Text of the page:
• Righthander Travis Chick was solid--if a bit erratic--in his debut in the Reds system, allowing one run on four hits and five walks in six innings in Double-A Chattanooga's 5-4 win against Carolina. Chick, who began the season as the No. 4 prospect in the Padres system, was acquired by Cincinnati in the Joe Randa deal. Chick had a disappointing year at Double-A Mobile before the trade, going 2-7, 5.27 with 40 walks in 97 innings. Tuesday's start was the second time in his past three outings he has issued five walks.
• Indians first baseman Stephen Head went absolutely berserk in high Class A Kinston's 25-4 throttling of Frederick. Head, the Indians' second-round pick in June out of Mississippi, blasted his first two Carolina League home runs--including a seventh-inning grand slam--but that is only part of his ridiculous batting line. He finished 6-for-7 with nine RBIs and four runs scored, raising his high A batting average 86 points to .354.
• After allowing at least one run in his first 18 starts, Braves lefthander Jake Stevens has now posted two consecutive scoreless outings. He held Potomac to four hits over five shutout innings in high Class A Myrtle Beach's 11-2 win. Stevens improved to 7-7, 4.00 on the season.
• Former Cardinals top prospect Blake Hawksworth’s return from shoulder surgery has been a slow one so far. The 22-year-old righthander allowed eight runs over 2 1/3 innings Tuesday in short-season New Jersey’s 9-6 loss to Lowell, and is now 0-2, 6.57 in five appearances for the Cardinals.
• Australian lefthander Tim Cox continued his strong start in the Rookie-level Gulf Coast League, pitching five perfect innings against the Twins in a 5-2 Red Sox win. Cox struck out seven and has 32 strikeouts against just four walks in 25 innings.
• The Yankees used two former position player prospects off the mound Tuesday in the GCL. We’ve told you about Ferdin Tejada, but now the Yanks have moved former Dominican outfielder Anderson Amador to the mound as well. Amador, who got an $800,000 signing bonus in 2003, pitched a scoreless inning, walking one, in his pro debut as a pitcher.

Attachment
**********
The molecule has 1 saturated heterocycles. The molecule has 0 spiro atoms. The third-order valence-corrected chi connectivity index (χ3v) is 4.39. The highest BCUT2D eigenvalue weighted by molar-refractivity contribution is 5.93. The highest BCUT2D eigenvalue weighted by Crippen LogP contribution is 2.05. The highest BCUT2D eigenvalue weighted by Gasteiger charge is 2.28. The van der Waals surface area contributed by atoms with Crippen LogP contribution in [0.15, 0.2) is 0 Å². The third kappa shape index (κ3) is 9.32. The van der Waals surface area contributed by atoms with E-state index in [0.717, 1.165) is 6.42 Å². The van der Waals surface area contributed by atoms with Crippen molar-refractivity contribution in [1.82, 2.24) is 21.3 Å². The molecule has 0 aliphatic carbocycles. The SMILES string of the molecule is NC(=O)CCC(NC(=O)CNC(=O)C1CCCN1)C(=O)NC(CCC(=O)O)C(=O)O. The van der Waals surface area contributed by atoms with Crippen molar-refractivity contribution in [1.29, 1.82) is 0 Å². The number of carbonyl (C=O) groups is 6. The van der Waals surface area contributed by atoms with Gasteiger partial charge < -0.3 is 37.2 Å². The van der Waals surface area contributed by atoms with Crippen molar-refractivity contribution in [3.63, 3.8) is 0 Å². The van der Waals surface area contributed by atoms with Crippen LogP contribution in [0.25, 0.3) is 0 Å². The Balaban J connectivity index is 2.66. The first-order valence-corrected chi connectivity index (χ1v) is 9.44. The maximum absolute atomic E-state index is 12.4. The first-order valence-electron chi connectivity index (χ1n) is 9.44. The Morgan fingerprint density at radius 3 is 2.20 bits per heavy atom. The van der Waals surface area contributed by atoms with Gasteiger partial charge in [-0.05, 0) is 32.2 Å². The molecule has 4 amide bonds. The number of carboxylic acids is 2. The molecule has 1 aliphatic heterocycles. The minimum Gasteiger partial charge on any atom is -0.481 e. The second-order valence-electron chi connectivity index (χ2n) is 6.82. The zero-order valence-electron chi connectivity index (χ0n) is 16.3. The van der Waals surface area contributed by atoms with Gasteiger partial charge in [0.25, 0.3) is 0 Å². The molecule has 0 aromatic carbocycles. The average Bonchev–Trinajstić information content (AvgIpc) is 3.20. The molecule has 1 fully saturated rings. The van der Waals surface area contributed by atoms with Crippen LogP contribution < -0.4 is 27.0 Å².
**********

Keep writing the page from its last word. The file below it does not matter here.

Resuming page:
• Angels righthander Bobby Cassevah got his first pro win with three scoreless innings against the Rangers in the Rookie-level Arizona League. Righty Nick Adenhart, like Cassevah recovering from Tommy John surgery, started and struck out four while giving up two runs in 2 1/3 innings.
• Jason Neighborgall didn’t throw strikes consistently at Georgia Tech, and he’s not throwing consistent strikes as a pro yet, either. The hard-throwing righthander walked five and got five outs for Rookie-level Missoula in Tuesday’s loss to Great Falls. He’s walked 12 in four innings as a pro.
• Fans at Mike Lansing Field were treated to a pair of high-profile righthanders in a Pioneer League doubleheader Tuesday. Rockies righty Chaz Roe, a supplemental first-round pick, picked up his first professional victory with six shutout innings in a 2-0 win, striking out five and walking three. Orem righty Stephen Marek, a draft-and-follow who received a signing bonus of $800,000, struck out seven in just 4 2/3 innings but got the loss in the nightcap, also a 2-0 Casper victory. Marek has 14 strikeouts and just two walks in his last 9 2/3 innings.